Isaac Jogues

Isaac Jogues


Isaac Jogues was born in the city of Orleans, France in 1607. His father died when Isaac was an infant and he was raised by his mother, who was renowned for her piety. In 1624, Jogues joined the Jesuit order, and was ordained as a priest in 1 636. In that same year, he left home for French Canada.

When Jogues arrived at Quebec, he found a tiny colony that was just beginning to take root in the Canadian soil. Jogues was sent by his order to Huronia, the country of the Huron Indians on the western side of Georgian Bay. During the long canoe trip there, Jogues learned the Huron language. After arriving in Huronia, he started building a new Jesuit mission, called Ste. Marie.

In 1641, Jogues went north with his fellow Jesuit Raymbault and a group of Huron. During their journey, they saw a strait they named Sault de Ste. Marie. Unknowingly, Jogues was helping to blaze the trail for what would become one of the principal trade routes of the French fur traders.

In 1642, Jogues and two fellow Jesuits were captured by Iroquois Indians while they were on their way from Huronia to Quebec. The Jesuits were taken to the central part of modern-day New York State. His two companions were killed, and Jogues was tortured and then held as a slave for a year.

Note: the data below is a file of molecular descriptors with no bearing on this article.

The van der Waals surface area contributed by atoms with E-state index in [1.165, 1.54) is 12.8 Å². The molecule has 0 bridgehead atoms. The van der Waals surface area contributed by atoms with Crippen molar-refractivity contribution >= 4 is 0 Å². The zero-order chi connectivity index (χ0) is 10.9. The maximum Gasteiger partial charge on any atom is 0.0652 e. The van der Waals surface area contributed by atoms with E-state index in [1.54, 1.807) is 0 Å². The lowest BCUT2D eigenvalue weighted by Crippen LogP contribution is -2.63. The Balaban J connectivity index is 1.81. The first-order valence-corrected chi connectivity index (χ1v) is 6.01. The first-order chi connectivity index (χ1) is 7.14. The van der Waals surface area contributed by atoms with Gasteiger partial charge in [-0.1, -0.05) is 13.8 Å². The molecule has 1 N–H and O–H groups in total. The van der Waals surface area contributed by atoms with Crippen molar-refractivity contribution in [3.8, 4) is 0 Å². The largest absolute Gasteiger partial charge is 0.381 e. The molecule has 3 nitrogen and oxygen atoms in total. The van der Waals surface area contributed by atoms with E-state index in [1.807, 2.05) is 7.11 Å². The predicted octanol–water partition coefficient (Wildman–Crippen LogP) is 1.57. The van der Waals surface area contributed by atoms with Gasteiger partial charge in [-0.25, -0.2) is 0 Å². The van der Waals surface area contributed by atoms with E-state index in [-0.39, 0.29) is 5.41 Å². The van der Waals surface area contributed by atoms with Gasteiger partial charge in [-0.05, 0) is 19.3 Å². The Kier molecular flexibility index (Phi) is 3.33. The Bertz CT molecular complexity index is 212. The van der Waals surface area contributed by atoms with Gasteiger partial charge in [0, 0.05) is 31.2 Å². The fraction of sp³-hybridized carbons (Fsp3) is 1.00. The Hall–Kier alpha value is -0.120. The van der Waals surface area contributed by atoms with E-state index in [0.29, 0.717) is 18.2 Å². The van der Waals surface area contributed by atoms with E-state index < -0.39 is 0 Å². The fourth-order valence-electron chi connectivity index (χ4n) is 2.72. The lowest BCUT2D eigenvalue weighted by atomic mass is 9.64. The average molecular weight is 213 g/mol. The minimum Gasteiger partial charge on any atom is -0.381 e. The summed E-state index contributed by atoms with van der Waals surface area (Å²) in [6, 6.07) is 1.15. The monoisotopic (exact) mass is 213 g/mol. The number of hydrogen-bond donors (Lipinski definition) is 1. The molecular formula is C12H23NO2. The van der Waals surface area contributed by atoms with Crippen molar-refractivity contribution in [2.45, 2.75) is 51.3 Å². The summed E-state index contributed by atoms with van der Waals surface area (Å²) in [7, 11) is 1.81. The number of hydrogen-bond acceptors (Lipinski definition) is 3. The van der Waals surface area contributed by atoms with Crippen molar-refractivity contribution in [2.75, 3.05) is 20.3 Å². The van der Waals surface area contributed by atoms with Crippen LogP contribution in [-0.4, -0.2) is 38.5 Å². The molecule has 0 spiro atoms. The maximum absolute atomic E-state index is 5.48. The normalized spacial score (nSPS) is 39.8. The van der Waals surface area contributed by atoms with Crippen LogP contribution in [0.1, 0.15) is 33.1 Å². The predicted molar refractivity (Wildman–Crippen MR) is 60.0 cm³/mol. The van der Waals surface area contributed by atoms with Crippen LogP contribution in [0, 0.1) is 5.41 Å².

Throughout this period of captivity, he tried to convert his Iroquois captors, who were amazed by his persistence. Jogues was finally rescued by Dutch traders from Albany, and taken to New Amsterdam (modernday New York City). He took a ship from there and reached the coast of France on Christmas Day 1643.

Jogues became an immediate hero in France. His fellow Jesuits acclaimed him as one of their greatest missionaries. The Queen received him, and the Pope made a special dispensation that allowed Jogues to serve Catholic mass.Jogues returned to Quebec in 1644. He led an embassy to the Iroquois in 1646.

After returning safely from this hazardous endeavor, Jogues asked for and received permission to form a permanent Catholic mission in the country of the Mohawk Indians. He went to the Mohawk lands, where he was killed by a blow from a tomahawk. Jogues was made a saint in 1930 and is included in the list of “Canadian Martyrs.”